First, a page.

18 May 2010

WMT: Income Statement Analysis for the April 2010 Quarter

Wal-Mart Stores (NYSE: WMT) earned $0.88 per diluted share on a GAAP basis in fiscal 2011's first quarter, which ended on 30 April 2010.  Walmart's latest EPS was 14 percent more than the $0.77 it made in the same quarter last year.

This post examines Walmart's Income Statement for the quarter and compares the entries on each line to our "look-ahead" estimates.  Reported earnings were $0.02 better than the $0.86 per share we had forecast.

The principal sources for this income statement analysis were the earnings announcement and the transcript [pdf] of management's audio review of the quarter.

In a second article, we will report Walmart's scores as measured by the GCFR financial gauges.  The follow-up post will also provide the latest figures for the various financial metrics we use to analyze Cash Management, Growth, Profitability and Value.

A retailing behemoth, Wal-Mart Stores, Inc., earned $14 billion on net sales greater than $400 billion in the fiscal year that concluded January 2010.  Walmart regained from Exxon Mobil (NYSE: XOM) the top position on the Fortune 500 list of America's largest corporations.    Additional background information about Walmart and the business environment in which it is currently operating can be found in the look-ahead.

Please click here to see a full-sized, normalized depiction of the actual and projected results for the just-concluded quarter, as well as the quarterly Income Statements for the last couple of years.  Please note that our organization of revenues, expenses, gains, and losses, which we use for all analyses, can and often does differ in material respects from company-used formats.  The standardization facilitates cross-company comparisons.

Revenue (Net sales and some other income) of $99.8 billion was 5.9 percent more than last year's $94.2 billion.  Changes in currency conversion rates added about $2.5 billion to Net Sales.

The reported Revenue amount is 1.1 percent less than our $101.0 billion estimate.

Walmart's business is divided into three operating segments for financial data reporting:
  • Walmart U.S.,
  • International, and
  • Sam’s Club. 
Walmart U.S contributed 63 percent of total Net Sales in the latest quarter.  Walmart U.S. sales rose 1.1 percent, from $61.6 billion in April 2009 to $62.3 billion.  However, on a same-store basis, Walmart U.S. sales disappointingly fell 1.4 percent.  The company blamed the decline on "soft customer traffic," and it noted that customers "are still concerned about their personal finances and unemployment, as well as higher fuel prices."

International stores did well, increasing 21 percent to $25.0 billion.  On a constant currency basis, sales rose a robust 8.9 percent from last year's first quarter.  In recognition of the growing importance of non-U.S. operations to Walmart, the company reported that "[m]ore than 60 percent of the additional square footage of retail selling space this quarter was within Walmart International."

Sam's Club sales were up 4.6 percent, from $11.2 billion to $11.7 billion.

As an aside, Walmart this year changed the way that it allocates certain expenses to the operating segments, and it realigned its Puerto Rico businesses across the segments.  These changes do not affect the company's composite Income Statement or how we analyze it.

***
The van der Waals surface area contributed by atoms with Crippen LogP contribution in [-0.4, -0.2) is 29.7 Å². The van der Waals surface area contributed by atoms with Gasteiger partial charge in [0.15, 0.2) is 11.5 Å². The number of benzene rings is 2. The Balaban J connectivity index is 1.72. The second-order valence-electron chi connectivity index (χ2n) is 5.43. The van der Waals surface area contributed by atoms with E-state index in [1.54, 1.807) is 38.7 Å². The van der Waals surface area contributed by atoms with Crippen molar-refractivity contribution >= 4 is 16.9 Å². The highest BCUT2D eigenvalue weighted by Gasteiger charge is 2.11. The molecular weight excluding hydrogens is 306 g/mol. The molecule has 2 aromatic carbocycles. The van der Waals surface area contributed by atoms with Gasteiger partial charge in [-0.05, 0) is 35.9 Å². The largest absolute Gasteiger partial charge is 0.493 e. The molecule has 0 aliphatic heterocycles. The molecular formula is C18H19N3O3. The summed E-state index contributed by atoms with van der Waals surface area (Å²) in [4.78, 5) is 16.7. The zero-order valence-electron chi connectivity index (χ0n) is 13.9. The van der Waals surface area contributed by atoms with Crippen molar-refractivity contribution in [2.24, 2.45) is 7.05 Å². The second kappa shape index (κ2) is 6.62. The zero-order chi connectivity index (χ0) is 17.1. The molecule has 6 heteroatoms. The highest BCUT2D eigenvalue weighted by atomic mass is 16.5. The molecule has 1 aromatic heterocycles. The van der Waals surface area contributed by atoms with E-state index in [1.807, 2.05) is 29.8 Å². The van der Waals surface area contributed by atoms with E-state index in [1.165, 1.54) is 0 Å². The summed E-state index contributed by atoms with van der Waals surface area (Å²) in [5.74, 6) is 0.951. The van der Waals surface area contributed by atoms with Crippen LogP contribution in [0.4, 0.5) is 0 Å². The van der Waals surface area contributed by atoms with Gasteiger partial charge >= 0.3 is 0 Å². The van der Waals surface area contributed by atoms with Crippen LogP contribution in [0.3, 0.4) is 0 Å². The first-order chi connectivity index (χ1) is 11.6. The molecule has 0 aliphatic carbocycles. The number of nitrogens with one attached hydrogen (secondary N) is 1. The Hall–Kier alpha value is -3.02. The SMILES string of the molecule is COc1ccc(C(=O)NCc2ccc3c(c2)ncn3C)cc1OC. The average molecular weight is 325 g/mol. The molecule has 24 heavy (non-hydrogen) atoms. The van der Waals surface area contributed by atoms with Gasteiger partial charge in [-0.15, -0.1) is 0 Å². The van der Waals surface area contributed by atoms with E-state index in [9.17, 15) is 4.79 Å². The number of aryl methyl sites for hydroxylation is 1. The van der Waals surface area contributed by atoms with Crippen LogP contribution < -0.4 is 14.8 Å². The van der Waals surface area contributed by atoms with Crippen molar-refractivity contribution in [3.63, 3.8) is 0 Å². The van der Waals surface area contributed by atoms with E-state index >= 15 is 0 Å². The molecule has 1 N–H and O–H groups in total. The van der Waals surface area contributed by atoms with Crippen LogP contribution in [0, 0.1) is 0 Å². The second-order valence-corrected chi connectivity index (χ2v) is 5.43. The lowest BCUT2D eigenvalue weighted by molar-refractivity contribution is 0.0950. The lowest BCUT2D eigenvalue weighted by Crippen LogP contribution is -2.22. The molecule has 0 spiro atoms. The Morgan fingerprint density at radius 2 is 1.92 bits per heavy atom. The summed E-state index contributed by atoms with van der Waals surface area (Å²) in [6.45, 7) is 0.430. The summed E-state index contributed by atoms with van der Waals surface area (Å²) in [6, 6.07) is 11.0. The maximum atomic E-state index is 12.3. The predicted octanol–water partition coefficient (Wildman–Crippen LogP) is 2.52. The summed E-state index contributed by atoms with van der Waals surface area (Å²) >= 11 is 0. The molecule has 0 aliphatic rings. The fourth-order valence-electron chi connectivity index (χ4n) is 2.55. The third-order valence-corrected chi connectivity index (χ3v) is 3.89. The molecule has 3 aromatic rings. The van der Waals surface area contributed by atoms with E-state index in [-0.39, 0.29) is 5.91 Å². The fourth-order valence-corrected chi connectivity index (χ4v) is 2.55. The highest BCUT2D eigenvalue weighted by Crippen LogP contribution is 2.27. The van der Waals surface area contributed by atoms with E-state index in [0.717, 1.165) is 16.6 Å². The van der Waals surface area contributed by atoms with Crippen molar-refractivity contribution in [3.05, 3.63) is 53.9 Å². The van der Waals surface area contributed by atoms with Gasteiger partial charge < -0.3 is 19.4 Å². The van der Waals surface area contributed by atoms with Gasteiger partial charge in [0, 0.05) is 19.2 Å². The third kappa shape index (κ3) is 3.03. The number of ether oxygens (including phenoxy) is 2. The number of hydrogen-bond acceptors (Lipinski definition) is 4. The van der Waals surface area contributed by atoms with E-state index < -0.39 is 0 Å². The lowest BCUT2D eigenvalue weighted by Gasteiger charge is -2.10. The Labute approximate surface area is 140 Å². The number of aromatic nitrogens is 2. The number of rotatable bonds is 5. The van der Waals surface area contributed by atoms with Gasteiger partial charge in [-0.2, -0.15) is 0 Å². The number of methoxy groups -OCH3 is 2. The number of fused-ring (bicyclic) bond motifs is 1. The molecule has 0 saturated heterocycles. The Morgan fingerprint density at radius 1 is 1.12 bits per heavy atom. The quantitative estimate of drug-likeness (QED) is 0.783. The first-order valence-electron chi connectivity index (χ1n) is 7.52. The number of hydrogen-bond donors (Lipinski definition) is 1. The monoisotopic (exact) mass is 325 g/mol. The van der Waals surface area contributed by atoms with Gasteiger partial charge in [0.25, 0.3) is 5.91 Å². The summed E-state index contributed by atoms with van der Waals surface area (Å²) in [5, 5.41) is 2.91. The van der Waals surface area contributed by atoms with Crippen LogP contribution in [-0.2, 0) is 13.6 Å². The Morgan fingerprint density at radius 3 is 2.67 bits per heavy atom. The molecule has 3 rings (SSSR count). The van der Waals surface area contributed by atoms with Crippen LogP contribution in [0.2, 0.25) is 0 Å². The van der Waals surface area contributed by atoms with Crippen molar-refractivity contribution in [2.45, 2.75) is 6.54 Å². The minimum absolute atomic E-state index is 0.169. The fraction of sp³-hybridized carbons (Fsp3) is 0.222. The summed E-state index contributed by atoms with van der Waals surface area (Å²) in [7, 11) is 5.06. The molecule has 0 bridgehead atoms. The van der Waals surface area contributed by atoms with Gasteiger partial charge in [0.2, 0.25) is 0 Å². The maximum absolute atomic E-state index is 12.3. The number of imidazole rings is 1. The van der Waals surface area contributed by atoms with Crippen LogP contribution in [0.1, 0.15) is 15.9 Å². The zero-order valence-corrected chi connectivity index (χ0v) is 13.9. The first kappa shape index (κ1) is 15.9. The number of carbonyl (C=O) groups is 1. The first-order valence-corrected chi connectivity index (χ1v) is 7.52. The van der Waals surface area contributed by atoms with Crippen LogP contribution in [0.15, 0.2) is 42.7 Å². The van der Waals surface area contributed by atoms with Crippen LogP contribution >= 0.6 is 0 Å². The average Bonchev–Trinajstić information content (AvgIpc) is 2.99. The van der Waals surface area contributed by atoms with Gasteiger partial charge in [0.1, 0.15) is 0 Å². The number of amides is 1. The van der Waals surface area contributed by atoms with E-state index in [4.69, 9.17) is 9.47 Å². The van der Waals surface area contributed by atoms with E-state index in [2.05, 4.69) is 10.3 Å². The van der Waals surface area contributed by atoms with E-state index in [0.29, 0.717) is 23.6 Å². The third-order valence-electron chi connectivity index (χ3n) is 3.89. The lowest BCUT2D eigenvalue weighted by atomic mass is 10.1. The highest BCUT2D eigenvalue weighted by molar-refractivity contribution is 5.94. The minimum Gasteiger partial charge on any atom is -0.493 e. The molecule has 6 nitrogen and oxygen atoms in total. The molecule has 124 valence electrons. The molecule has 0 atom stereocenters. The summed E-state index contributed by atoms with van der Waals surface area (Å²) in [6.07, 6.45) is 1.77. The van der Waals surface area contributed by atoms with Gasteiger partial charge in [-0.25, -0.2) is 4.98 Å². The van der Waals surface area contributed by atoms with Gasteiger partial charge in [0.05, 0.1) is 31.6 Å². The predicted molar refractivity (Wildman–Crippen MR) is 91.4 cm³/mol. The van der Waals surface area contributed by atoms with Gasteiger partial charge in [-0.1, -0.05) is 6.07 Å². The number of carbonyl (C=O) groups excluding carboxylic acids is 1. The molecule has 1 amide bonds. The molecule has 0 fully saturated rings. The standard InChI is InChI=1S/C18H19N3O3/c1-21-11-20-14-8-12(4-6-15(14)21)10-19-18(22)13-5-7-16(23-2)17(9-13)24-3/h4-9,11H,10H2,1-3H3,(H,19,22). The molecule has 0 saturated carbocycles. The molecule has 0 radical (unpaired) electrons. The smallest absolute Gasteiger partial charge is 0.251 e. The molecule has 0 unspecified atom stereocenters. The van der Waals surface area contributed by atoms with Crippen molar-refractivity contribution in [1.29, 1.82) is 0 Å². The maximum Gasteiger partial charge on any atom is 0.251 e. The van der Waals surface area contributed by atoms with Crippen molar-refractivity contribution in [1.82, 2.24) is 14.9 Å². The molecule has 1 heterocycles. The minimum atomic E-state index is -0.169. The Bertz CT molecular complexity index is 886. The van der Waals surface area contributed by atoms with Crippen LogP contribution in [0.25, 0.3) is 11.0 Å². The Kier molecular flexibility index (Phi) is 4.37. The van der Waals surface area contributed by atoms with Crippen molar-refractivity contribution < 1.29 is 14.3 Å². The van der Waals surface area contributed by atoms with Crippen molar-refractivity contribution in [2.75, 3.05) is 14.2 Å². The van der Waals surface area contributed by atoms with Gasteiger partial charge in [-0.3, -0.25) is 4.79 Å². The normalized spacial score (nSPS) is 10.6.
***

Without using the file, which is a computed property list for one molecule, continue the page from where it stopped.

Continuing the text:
The Cost of Goods Sold (CGS) increased to $74.7 billion (74.8 percent of Revenue) from $70.4 billion in the year-earlier quarter.  The latest results translate into a Gross Margin of 25.2 percent, about 10 basis points less profitable than the 25.3-percent margin in last year's first quarter.

Walmart beat our 25.0-percent estimate for the Gross Margin by 20 basis points.

Sales, General, and Administrative (SG&A) expenses increased 3.9 percent, from $18.6 billion to $19.4 billion.  Since these expenses rose less than sales, SG&A decreased from 19.8 percent of Revenue to 19.4 percent.

SG&A expenses were 1 percent less than the $19.6 billion we had estimated.

Subtracting the various operating expenses from Revenue yields Operating Income of nearly $5.8 billion, up 10.6 percent from $5.2 billion in the year-earlier quarter.  The increase can be credited to rising Revenue and control of SG&A costs. 

Operating Income surpassed our $5.66 billion estimate by 2 percent.

Walmart U.S. was responsible for 75 percent of total Operating Income.

The Net Interest expense of $471 was about the same as last year.  We had expected $475 million.

The effective Income Tax Rate in the quarter was 34.6 percent, 90 basis points higher than last year's 33.7 percent.  We had expected the rate to be 34.0 percent.  Walmart now forecasts a tax rate for the fiscal year between 34 and 35 percent, with some quarterly fluctuations.

Excluding income attributable to noncontrolling interests trimmed the bottom-line Net Income attributable to Walmart shareholders to $3.324 billion ($0.88 per share).  Compared to last year's $3.0 billion ($0.77 per share), the latest quarter was 10 percent more profitable on a Net Income basis and 14 percent more profitable on an EPS basis.

Walmart's results exceeded our $3.284 billion ($0.86 per share) forecast by 1 percent on Net Income and 2 percent on EPS.  If we had better estimated the number of common shares outstanding, our EPS error would have been $0.01 instead of $0.02. C'est la vie.

P.S.  This is the 700th post to GCFR since October 2006.

Full disclosure: Long WMT at time of writing.

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